Keeping a Zen mind on the Shanghai

The longer I’m in this business, the more I appreciate the Zen Buddhist philosophy – especially when applied to the markets. In fact, many years ago I used to attend a regular meditation group. I practiced meditation to help me develop a calmer mind for trading. The philosophy helped me deal with the neurotic behavior of the stock markets, and my own  neurotic thoughts surrounding those behaviors.


Lately I find myself returning to some of the core lessons I learned while practicing meditation. Trading patterns, Trump Tweets, and market volatility surrounding the US / China trade deal certainly can drive one to try and maintain a calmer awareness. Part of the philosophy within Zen practice is to keep an open mind to any outcome.

Shunryu Suzuki’s famous book “Zen mind, beginners mind” illustrated the essence of keeping an open mind to all things.

“If your mind is empty, it is always ready for anything; it is open to everything.”

Examining the Shanghai index with an empty mind

Unlike the less complementary meaning of the term “empty mind”, Zen uses the term to describe an open mind with no preconditioned thoughts. Lets try to examine Shanghai with a Zen mind using technical analysis. Here’s the chart:


You’ll note back in April, the Shanghai tested an area of resistance of around 3300. At that time, momentum indicators on the weekly chart were overbought. I drew a vertical line lining up with that moment. The Shanghai couldn’t overcome that wall, which had been established in early 2017.  Prices declined into the 2800 area.

Fast forward to July, and you will see an oversold stochastics signal. However, unlike the overbought sell signals of April, we didn’t get an oversold hook on the longer termed momentum indicators like RSI and MACD. In fact, MACD continues to trend down, in spite of a 200 point rally back to 3000 for the index. A small hook may be forming on MACD, but it has yet to prove valid. Current resistance lies around this 3000 area–illustrated by the chart as former support during the past 3 years.

The lack of conviction behind the recent move, illustrated by MACD and RSI’s lack of participation, suggest that the Shanghai may hesitate at current levels. China continues to underperform the SPX with no signs of changing.  My Zen mind tells me to wait and see if 2800 breaks. That might suggest a return to 3000. My Zen mind also tells me that downside is also contained to the mid 2000’s. Either may happen. Or something different! However…Current patterns suggest a continuation of the sideways market.

At ValueTrend, we hold some Chinese stocks and ETF positions. Our opinion is that a trade deal will eventually be struck, and the market may react positively to such an occurrence. It could be a big move, albeit unpredictable as far as timing. So we’re in the trade, and we’re keeping an empty mind about it. Things change, we can react accordingly. For now, its best to keep an empty mind.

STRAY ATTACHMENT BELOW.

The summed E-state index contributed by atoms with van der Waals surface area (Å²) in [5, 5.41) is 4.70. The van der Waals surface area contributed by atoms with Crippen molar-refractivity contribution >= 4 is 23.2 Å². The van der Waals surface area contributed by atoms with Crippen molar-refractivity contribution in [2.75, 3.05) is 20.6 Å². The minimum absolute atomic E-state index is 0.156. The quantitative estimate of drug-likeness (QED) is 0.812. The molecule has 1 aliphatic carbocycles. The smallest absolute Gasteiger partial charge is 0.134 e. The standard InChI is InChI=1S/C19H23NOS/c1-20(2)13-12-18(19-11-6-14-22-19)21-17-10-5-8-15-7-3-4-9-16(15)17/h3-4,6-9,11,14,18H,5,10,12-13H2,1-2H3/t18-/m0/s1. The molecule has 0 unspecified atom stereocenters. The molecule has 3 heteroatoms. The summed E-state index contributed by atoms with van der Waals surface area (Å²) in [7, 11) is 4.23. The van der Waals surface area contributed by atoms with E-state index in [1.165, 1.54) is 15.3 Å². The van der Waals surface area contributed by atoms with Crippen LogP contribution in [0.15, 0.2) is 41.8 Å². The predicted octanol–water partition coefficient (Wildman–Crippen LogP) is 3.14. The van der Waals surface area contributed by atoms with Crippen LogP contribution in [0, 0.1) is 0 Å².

• Any thoughts on the attempt by the HKEX to take over the LSE? My own thought is that it’l never happen. At least the British government would be crazy to let it.

    • Nope–no knowledge on that situation – I am but a simple and humble technical guy.

  • Hi Keith,
    On a more domestic note, I thought of you when I saw the chart of BCE today. I know your policy of not commenting on individual stocks but I’m hoping you will make an exception because this has been a subject of yours in several past blogs and BNN shows. You have often noted BCE’s sideways pattern and, though you hold it in your income platform, in your equity platform you tend buy in the $56 range and sell at the $62 or $63 range. As I write, I see it at $64.47 on decent volume and solid trend indicators. If it holds for several more days ( so it meets the rule of 3) at the all time highs that it is currently trading at, would you be buying?
    As always, many thanks,

    • Joe–yes, I avoid individual stock commentary–but BCE is big and well followed so I can offer my two cents worth. First, disclosure: we hold it in our income platform.
      That out the the way–yes, it broke out. Funny, we held it in the equity platform and sold it exactly as you noted–right at the top of the trading band. We continued to hold it in the income platform given its primary focus is on the dividend.
      The breakout is very encouraging. Craig (resident CFA here) feels it doesn’t have a ton of fundamental catalysts behind it to merit it a growth stock. But, the company is sound, and that might inspire the breakout to hold and move slowly but surely in the right direction. So I have no plans on buying it in the equity platform, but if I did – I’d keep an eye on it to hold above $62 (stop point) and see what happens. Its certainly not an aggressive play. And you get a dividend. So, with the right trading plan, its likely a decent potential.


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